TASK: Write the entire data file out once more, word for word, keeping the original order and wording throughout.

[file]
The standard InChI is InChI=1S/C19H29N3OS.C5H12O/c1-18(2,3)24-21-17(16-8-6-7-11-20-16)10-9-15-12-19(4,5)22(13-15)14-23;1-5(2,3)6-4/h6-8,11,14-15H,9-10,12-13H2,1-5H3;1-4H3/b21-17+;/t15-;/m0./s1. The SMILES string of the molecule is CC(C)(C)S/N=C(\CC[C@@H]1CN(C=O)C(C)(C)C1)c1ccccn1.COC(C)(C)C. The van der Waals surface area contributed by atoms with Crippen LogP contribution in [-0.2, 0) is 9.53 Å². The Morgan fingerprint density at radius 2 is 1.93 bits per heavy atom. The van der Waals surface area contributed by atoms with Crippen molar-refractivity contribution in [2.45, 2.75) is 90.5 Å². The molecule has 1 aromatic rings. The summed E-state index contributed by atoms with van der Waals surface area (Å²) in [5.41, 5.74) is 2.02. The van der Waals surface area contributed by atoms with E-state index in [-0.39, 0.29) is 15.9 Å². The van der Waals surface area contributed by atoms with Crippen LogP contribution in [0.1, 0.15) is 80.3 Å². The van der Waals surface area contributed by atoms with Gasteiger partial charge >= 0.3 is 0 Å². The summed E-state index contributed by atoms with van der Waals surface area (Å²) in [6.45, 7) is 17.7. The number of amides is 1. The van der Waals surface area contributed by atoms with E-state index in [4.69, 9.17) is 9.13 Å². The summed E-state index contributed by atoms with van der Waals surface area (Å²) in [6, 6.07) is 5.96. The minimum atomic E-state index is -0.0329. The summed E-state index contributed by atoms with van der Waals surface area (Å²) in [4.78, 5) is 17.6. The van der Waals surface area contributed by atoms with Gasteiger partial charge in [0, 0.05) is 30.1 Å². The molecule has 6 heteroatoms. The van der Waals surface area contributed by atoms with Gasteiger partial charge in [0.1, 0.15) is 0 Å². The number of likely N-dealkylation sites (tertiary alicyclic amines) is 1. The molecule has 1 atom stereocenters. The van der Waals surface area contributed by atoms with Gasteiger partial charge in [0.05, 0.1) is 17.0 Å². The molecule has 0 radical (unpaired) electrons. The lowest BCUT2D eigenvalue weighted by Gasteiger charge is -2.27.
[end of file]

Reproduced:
The standard InChI is InChI=1S/C19H29N3OS.C5H12O/c1-18(2,3)24-21-17(16-8-6-7-11-20-16)10-9-15-12-19(4,5)22(13-15)14-23;1-5(2,3)6-4/h6-8,11,14-15H,9-10,12-13H2,1-5H3;1-4H3/b21-17+;/t15-;/m0./s1. The SMILES string of the molecule is CC(C)(C)S/N=C(\CC[C@@H]1CN(C=O)C(C)(C)C1)c1ccccn1.COC(C)(C)C. The van der Waals surface area contributed by atoms with Crippen LogP contribution in [-0.2, 0) is 9.53 Å². The Morgan fingerprint density at radius 2 is 1.93 bits per heavy atom. The van der Waals surface area contributed by atoms with Crippen molar-refractivity contribution in [2.45, 2.75) is 90.5 Å². The molecule has 1 aromatic rings. The summed E-state index contributed by atoms with van der Waals surface area (Å²) in [5.41, 5.74) is 2.02. The van der Waals surface area contributed by atoms with E-state index in [-0.39, 0.29) is 15.9 Å². The van der Waals surface area contributed by atoms with Crippen LogP contribution in [0.1, 0.15) is 80.3 Å². The van der Waals surface area contributed by atoms with Gasteiger partial charge >= 0.3 is 0 Å². The summed E-state index contributed by atoms with van der Waals surface area (Å²) in [6.45, 7) is 17.7. The number of amides is 1. The van der Waals surface area contributed by atoms with E-state index in [4.69, 9.17) is 9.13 Å². The summed E-state index contributed by atoms with van der Waals surface area (Å²) in [6, 6.07) is 5.96. The minimum atomic E-state index is -0.0329. The summed E-state index contributed by atoms with van der Waals surface area (Å²) in [4.78, 5) is 17.6. The van der Waals surface area contributed by atoms with Gasteiger partial charge in [0, 0.05) is 30.1 Å². The molecule has 6 heteroatoms. The van der Waals surface area contributed by atoms with Gasteiger partial charge in [0.1, 0.15) is 0 Å². The number of likely N-dealkylation sites (tertiary alicyclic amines) is 1. The molecule has 1 atom stereocenters. The van der Waals surface area contributed by atoms with Gasteiger partial charge in [0.05, 0.1) is 17.0 Å². The molecule has 0 radical (unpaired) electrons. The lowest BCUT2D eigenvalue weighted by Gasteiger charge is -2.27.